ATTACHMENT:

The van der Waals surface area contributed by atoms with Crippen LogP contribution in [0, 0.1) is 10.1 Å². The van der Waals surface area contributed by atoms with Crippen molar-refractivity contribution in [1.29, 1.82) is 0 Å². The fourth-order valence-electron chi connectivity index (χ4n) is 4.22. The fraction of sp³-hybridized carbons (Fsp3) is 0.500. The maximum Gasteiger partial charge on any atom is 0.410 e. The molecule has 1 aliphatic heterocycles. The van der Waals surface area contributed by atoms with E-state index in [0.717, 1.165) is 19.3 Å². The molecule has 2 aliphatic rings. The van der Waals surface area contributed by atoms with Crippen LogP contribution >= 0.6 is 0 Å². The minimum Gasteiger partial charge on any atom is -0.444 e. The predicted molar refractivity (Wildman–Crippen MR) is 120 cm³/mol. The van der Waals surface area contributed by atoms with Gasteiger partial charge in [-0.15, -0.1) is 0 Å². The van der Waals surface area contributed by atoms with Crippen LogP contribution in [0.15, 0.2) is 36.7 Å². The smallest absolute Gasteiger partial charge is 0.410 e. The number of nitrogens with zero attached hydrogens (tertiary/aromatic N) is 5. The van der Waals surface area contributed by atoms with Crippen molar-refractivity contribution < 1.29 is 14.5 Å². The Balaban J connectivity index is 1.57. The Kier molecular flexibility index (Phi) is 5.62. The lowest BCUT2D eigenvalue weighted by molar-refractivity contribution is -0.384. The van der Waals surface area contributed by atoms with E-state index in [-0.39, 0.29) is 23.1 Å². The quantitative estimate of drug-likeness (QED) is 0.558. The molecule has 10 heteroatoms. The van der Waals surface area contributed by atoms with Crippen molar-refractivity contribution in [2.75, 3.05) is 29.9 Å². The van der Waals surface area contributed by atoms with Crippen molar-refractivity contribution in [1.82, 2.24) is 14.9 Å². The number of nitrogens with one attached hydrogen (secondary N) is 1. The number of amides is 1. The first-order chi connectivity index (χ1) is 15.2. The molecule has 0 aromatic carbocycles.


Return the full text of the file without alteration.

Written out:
The van der Waals surface area contributed by atoms with Crippen LogP contribution in [0, 0.1) is 10.1 Å². The van der Waals surface area contributed by atoms with Crippen molar-refractivity contribution in [1.29, 1.82) is 0 Å². The fourth-order valence-electron chi connectivity index (χ4n) is 4.22. The fraction of sp³-hybridized carbons (Fsp3) is 0.500. The maximum Gasteiger partial charge on any atom is 0.410 e. The molecule has 1 aliphatic heterocycles. The van der Waals surface area contributed by atoms with E-state index in [0.717, 1.165) is 19.3 Å². The molecule has 2 aliphatic rings. The van der Waals surface area contributed by atoms with Crippen LogP contribution >= 0.6 is 0 Å². The minimum Gasteiger partial charge on any atom is -0.444 e. The predicted molar refractivity (Wildman–Crippen MR) is 120 cm³/mol. The van der Waals surface area contributed by atoms with Gasteiger partial charge in [-0.15, -0.1) is 0 Å². The van der Waals surface area contributed by atoms with Crippen LogP contribution in [0.15, 0.2) is 36.7 Å². The smallest absolute Gasteiger partial charge is 0.410 e. The number of nitrogens with zero attached hydrogens (tertiary/aromatic N) is 5. The van der Waals surface area contributed by atoms with Crippen molar-refractivity contribution < 1.29 is 14.5 Å². The Balaban J connectivity index is 1.57. The Kier molecular flexibility index (Phi) is 5.62. The lowest BCUT2D eigenvalue weighted by molar-refractivity contribution is -0.384. The van der Waals surface area contributed by atoms with E-state index in [-0.39, 0.29) is 23.1 Å². The quantitative estimate of drug-likeness (QED) is 0.558. The molecule has 10 heteroatoms. The van der Waals surface area contributed by atoms with Crippen molar-refractivity contribution in [2.75, 3.05) is 29.9 Å². The van der Waals surface area contributed by atoms with Crippen molar-refractivity contribution in [1.82, 2.24) is 14.9 Å². The number of nitrogens with one attached hydrogen (secondary N) is 1. The number of amides is 1. The first-order chi connectivity index (χ1) is 15.2. The molecule has 0 aromatic carbocycles.